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Coda Change

Apr 30, 2017

Ellen O’Sullivan presents an outline of the Difficult Airway Society (DAS) Guidelines on airway management.

Airway management is a fundamental responsibility and skill of all involved especially for emergency physicians, anaesthetists and critical care physicians.

Ellen makes the point that mismanagement of airways leads to severe morbidity and mortality.

She provides a few harrowing examples.

The 2015 Difficult Airway Society guidelines, published in the British Journal of Anaesthesia in December 2015, provide a sequential series of plans (A to D) to implement when tracheal intubation fails.

They promote patient safety by prioritising oxygenation and minimising trauma. Furthermore, they highlight the role of neuromuscular blockade in making airway management easier. The guidelines recognise the difficulties in decision making during an emergency and stress importance of human factor training.

The guidelines include steps to assist the anaesthetic team by providing a common stem of options (a simple algorithm) for maintaining oxygenation, limiting the number of airway intervention attempts, encouraging declaration of failure by placing a Supraglottic Airway Device and overtly recommending a time for stopping and thinking.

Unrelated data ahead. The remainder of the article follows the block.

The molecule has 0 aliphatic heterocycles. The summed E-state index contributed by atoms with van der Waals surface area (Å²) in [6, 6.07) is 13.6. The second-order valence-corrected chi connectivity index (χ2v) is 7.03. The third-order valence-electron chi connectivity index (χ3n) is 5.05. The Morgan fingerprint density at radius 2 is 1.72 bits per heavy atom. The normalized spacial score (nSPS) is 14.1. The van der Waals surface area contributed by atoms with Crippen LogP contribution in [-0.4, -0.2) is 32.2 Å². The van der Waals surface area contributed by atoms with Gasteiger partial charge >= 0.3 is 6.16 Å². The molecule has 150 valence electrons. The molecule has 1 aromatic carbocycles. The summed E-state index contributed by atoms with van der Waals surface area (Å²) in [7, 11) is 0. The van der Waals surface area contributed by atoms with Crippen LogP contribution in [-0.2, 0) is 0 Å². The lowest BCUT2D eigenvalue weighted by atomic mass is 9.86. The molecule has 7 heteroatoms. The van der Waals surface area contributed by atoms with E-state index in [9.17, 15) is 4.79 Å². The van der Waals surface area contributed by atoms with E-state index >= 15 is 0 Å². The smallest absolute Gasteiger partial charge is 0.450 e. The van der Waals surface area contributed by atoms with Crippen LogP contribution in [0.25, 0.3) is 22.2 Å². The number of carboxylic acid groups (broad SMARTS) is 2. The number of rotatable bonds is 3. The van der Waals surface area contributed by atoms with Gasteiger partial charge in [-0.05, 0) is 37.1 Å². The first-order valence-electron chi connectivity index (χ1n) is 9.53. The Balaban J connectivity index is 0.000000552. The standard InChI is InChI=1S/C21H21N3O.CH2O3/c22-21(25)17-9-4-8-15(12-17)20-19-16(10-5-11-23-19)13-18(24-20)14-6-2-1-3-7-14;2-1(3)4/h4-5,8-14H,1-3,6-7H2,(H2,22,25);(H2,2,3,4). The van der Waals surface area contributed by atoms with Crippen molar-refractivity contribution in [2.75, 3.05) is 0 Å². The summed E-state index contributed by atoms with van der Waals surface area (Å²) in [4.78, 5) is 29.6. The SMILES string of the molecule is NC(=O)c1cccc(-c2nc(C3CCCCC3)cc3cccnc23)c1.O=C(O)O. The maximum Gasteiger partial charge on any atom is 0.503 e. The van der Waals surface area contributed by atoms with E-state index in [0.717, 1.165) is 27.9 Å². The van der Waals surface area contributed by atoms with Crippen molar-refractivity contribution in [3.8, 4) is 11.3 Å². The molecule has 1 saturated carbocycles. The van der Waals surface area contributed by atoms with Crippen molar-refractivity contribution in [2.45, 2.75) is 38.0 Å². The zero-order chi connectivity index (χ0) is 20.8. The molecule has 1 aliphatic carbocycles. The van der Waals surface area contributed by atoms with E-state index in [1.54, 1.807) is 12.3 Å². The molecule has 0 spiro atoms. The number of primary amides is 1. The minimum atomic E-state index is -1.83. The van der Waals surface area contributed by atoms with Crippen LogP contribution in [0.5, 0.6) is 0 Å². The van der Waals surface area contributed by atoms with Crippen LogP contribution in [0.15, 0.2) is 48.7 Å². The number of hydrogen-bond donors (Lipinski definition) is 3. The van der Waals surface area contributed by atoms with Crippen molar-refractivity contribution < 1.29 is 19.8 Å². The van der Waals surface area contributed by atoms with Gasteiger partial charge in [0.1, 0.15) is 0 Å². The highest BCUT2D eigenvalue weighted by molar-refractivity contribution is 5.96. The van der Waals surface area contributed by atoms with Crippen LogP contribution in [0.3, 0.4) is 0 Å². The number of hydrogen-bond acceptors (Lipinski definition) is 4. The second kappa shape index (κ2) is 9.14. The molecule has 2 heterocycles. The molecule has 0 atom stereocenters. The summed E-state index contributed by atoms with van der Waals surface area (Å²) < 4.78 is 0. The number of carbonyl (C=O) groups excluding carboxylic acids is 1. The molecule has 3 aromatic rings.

They emphasise the importance of considering discontinuing anaesthesia and waking the patient up (if appropriate) when tracheal intubation has failed. The guidelines recommend videolaryngoscopy and second generation Supraglottic Airway Devices. All anaesthetists, intensivists and emergency medicine physicians should be able to use these devices.

There is limited evidence relating to the management of the ‘can’t intubate can’t oxygenate’ situation (CICO) PLAN D. However, all anaesthetists should be able to perform a surgical cricothyroidotomy (and trained accordingly).

Join Ellen as she provides you with what you need to know for management of the difficult airway, in line with the DAS Guidelines.

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